Tuesday, 30 November 2010

In Search Of Midsomer Murders

Have I told you about one of my little hobbies? I scour charity shops for detective fiction titles. It all started a few years ago, when my sister-in-law gave us a handful of Brother Cadfael novels. She'd been picking them up in her local charity shops and having finished with them, passed them on to us, as she knew we'd enjoyed watching the series on TV with Derek Jacobi as Brother Cadfael.

Well that was the beginning of a little hobby that has given me oodles of pleasure ever since. You see, after we 'd read the books she gave us, we were so hooked on Ellis Peters, that we wanted to read the rest.

Now obviously the easiest thing would be to pop online and order them from Amazon, but somehow that would be just too simple. There's a thrill in the chase that you don't get when you order online - thank goodness, - but for some reason, with detective fiction, I prefer to hunt them down myself. Oh and of course it's not a bad way of saving money and doing good all at the same time.

So I decided to carry on searching for them in the local charity shops, and thus the hobby was born.

Now the great thing about popular detective fiction, is that they sell in huge numbers, and people seem quite happy to give them away when they've read them. This means that the average High Street charity shop is more than likely to have a good selection to choose from.

But just picking up any old book isn't what I was after. No, instead I chose an author, or a series of books and set about collecting the whole lot. (I suspect there are total aficionados out there, who'll collect them in the chronological order of publication, but I'm not that restrictive).

So I started with the Brother Cadfael novels, which wasn't too difficult to complete. Then I moved on to the Inspector Morse books by Colin Dexter. These were even easier to find, but such a good read that I didn't mind at all. I've never had the heart to give them away again because even though I can pretty much remember 'who did it' in all the stories, they'll still reward a re-reading.

After that I had a go at finding the Miss Marple books by Agatha Christie. These weren't too difficult to find either and I'm so glad I did buy them, because you'd be amazed how different the written stories are to most of the versions you see on TV. I'd never really bothered with Agatha Christie until then, but I'm a bit of a convert now.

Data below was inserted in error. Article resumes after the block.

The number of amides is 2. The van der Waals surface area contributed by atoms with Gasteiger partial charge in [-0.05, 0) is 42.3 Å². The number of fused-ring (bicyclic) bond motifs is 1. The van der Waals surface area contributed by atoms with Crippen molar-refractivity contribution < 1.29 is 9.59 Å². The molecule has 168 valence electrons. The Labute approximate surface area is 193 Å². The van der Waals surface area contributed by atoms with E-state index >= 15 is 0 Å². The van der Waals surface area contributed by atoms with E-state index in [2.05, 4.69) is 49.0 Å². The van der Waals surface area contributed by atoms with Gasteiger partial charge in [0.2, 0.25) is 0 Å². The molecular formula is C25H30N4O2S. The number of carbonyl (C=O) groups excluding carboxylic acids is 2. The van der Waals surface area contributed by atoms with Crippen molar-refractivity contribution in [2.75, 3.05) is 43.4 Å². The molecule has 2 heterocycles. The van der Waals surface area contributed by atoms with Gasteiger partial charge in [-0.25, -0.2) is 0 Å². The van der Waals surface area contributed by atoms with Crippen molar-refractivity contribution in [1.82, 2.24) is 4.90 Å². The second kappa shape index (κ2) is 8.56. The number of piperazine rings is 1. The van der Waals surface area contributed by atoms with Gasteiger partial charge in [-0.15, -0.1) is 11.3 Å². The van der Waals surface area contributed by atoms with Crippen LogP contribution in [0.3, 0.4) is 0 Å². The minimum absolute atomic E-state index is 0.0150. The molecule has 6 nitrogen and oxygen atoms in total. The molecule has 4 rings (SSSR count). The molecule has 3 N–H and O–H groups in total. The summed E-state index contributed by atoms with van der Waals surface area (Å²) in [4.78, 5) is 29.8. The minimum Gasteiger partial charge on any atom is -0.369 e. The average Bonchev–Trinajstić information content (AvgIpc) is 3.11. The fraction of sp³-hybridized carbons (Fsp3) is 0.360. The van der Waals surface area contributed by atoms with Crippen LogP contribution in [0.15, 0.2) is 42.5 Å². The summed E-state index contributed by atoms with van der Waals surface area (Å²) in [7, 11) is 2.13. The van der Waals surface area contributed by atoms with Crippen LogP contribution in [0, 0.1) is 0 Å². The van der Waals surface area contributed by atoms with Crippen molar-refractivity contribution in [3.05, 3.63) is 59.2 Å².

Of course there was the year that I went after all of Ian Rankin's Inspector Rebus novels. Well that was a good year. His books, more than any of the others, I feel are much better read that watched. The TV series, despite the undoubted talents of John Hannah and the delicious Ken Stott, simple don't do justice to the stories that Rankin created. If you haven't already read them - is there anyone? - pop down to Oxfam this afternoon and get started.

I did see someone selling the entire Rebus collection on eBay one day, and it would have been cheaper than buying them second hand in the shops, but do you know, I just felt like that would be cheating, and it would definitely have spoilt the fun, so I kept on with my little jaunts into town until I finally completed the set. I can't tell you the emotions I felt when I discovered the very last one that I was missing, suffice to say it was a mix of elation at completing the series and sadness at the thought that I'd have to find a new author to collect.

Looking back, I do think it might have been a better idea to collect them all before reading them, or at least collecting them in order, so I could read them in order, but that would be like giving me a box of chocolates and asking me to keep them a year before I could eat them - just impossible.

I had a bit of a break after Rebus, but then back in the summer I decided I'd read Caroline Graham's Inspector Barnaby books - the ones that inspired the TV series, Midsomer Murders. I've always enjoyed the combination of whodunnit and black humour in the TV programmes and thought I might like the books. But my word, what a pain it is finding them. There's no shortage of charity shops in our local town to look in, but it's taking me an age to find any of her books. I had to resort to the library a couple of months ago, just to have a read, but even there, they're rarer than rubies.

And then on Saturday afternoon when I had a stroll into town with no great plan, just in need of a change of scene for an hour or two, what should I discover in the last charity shop visit of the day? You guessed it, not one, but two Inspector Barnaby books; Faithful Unto Death and The Killings At Badger's Drift. I snapped them up and came home as happy as Larry.

I happen to think there are few greater pleasures than being tucked up in a nice warm bed on a cold winter's night, with a good detective crime book, and here I am now, with two to keep me going for a few days while the snow keeps us indoors - such luck.

Of course I haven't got the whole series yet, so I'll no doubt be out and about again before long, searching for the missing volumes, but that's all part of the fun. If by any chance you're sitting on a few Caroline Graham books that you don't want any longer, please take pity on me and others like me, and take them to your charity shop - they'll find a good home.

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